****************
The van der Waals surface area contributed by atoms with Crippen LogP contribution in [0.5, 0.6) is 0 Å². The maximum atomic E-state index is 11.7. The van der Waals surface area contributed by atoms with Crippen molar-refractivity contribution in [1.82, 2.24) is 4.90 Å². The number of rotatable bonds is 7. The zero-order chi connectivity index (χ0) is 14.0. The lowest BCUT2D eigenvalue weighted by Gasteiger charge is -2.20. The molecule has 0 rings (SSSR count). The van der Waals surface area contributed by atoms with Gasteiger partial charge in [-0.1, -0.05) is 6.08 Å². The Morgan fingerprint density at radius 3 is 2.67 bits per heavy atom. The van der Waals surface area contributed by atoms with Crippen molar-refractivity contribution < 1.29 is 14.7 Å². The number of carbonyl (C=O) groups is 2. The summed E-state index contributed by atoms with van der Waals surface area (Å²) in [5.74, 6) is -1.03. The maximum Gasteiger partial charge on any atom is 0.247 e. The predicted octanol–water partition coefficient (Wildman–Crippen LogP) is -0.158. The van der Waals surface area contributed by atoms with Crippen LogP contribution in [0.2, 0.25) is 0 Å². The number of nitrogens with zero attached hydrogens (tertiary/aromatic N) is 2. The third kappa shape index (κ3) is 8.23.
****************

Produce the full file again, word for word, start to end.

The van der Waals surface area contributed by atoms with Crippen LogP contribution in [0.5, 0.6) is 0 Å². The maximum atomic E-state index is 11.7. The van der Waals surface area contributed by atoms with Crippen molar-refractivity contribution in [1.82, 2.24) is 4.90 Å². The number of rotatable bonds is 7. The zero-order chi connectivity index (χ0) is 14.0. The lowest BCUT2D eigenvalue weighted by Gasteiger charge is -2.20. The molecule has 0 rings (SSSR count). The van der Waals surface area contributed by atoms with Gasteiger partial charge in [-0.1, -0.05) is 6.08 Å². The Morgan fingerprint density at radius 3 is 2.67 bits per heavy atom. The van der Waals surface area contributed by atoms with Crippen molar-refractivity contribution < 1.29 is 14.7 Å². The number of carbonyl (C=O) groups is 2. The summed E-state index contributed by atoms with van der Waals surface area (Å²) in [5.74, 6) is -1.03. The maximum Gasteiger partial charge on any atom is 0.247 e. The predicted octanol–water partition coefficient (Wildman–Crippen LogP) is -0.158. The van der Waals surface area contributed by atoms with Crippen LogP contribution in [0.2, 0.25) is 0 Å². The number of nitrogens with zero attached hydrogens (tertiary/aromatic N) is 2. The third kappa shape index (κ3) is 8.23.